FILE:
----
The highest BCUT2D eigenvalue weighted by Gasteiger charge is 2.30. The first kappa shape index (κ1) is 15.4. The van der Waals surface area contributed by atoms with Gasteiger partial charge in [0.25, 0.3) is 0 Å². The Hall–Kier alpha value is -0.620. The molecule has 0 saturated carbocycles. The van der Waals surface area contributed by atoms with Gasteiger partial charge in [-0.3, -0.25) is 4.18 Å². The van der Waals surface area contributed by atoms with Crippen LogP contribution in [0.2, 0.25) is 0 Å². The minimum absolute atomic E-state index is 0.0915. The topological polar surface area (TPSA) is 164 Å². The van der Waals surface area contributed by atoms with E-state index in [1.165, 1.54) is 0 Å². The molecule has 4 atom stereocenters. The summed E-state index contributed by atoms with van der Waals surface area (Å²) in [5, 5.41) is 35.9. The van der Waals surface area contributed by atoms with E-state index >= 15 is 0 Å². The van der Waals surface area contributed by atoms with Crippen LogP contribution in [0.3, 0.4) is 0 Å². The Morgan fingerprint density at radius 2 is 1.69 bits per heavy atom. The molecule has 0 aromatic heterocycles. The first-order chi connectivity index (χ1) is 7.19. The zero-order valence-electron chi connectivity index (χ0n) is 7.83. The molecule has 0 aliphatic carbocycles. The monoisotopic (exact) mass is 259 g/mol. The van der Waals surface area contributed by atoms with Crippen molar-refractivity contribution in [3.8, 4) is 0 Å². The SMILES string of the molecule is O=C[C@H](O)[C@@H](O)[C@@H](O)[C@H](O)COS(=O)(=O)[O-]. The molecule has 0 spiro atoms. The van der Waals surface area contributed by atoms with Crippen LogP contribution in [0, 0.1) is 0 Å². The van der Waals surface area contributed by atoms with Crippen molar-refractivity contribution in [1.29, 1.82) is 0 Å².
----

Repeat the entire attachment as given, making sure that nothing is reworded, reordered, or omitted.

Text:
The highest BCUT2D eigenvalue weighted by Gasteiger charge is 2.30. The first kappa shape index (κ1) is 15.4. The van der Waals surface area contributed by atoms with Gasteiger partial charge in [0.25, 0.3) is 0 Å². The Hall–Kier alpha value is -0.620. The molecule has 0 saturated carbocycles. The van der Waals surface area contributed by atoms with Gasteiger partial charge in [-0.3, -0.25) is 4.18 Å². The van der Waals surface area contributed by atoms with Crippen LogP contribution in [0.2, 0.25) is 0 Å². The minimum absolute atomic E-state index is 0.0915. The topological polar surface area (TPSA) is 164 Å². The van der Waals surface area contributed by atoms with E-state index in [1.165, 1.54) is 0 Å². The molecule has 4 atom stereocenters. The summed E-state index contributed by atoms with van der Waals surface area (Å²) in [5, 5.41) is 35.9. The van der Waals surface area contributed by atoms with E-state index >= 15 is 0 Å². The van der Waals surface area contributed by atoms with Crippen LogP contribution in [0.3, 0.4) is 0 Å². The Morgan fingerprint density at radius 2 is 1.69 bits per heavy atom. The molecule has 0 aromatic heterocycles. The first-order chi connectivity index (χ1) is 7.19. The zero-order valence-electron chi connectivity index (χ0n) is 7.83. The molecule has 0 aliphatic carbocycles. The monoisotopic (exact) mass is 259 g/mol. The van der Waals surface area contributed by atoms with Crippen molar-refractivity contribution in [3.8, 4) is 0 Å². The SMILES string of the molecule is O=C[C@H](O)[C@@H](O)[C@@H](O)[C@H](O)COS(=O)(=O)[O-]. The molecule has 0 spiro atoms. The van der Waals surface area contributed by atoms with Crippen LogP contribution in [0, 0.1) is 0 Å². The van der Waals surface area contributed by atoms with Crippen molar-refractivity contribution in [1.29, 1.82) is 0 Å².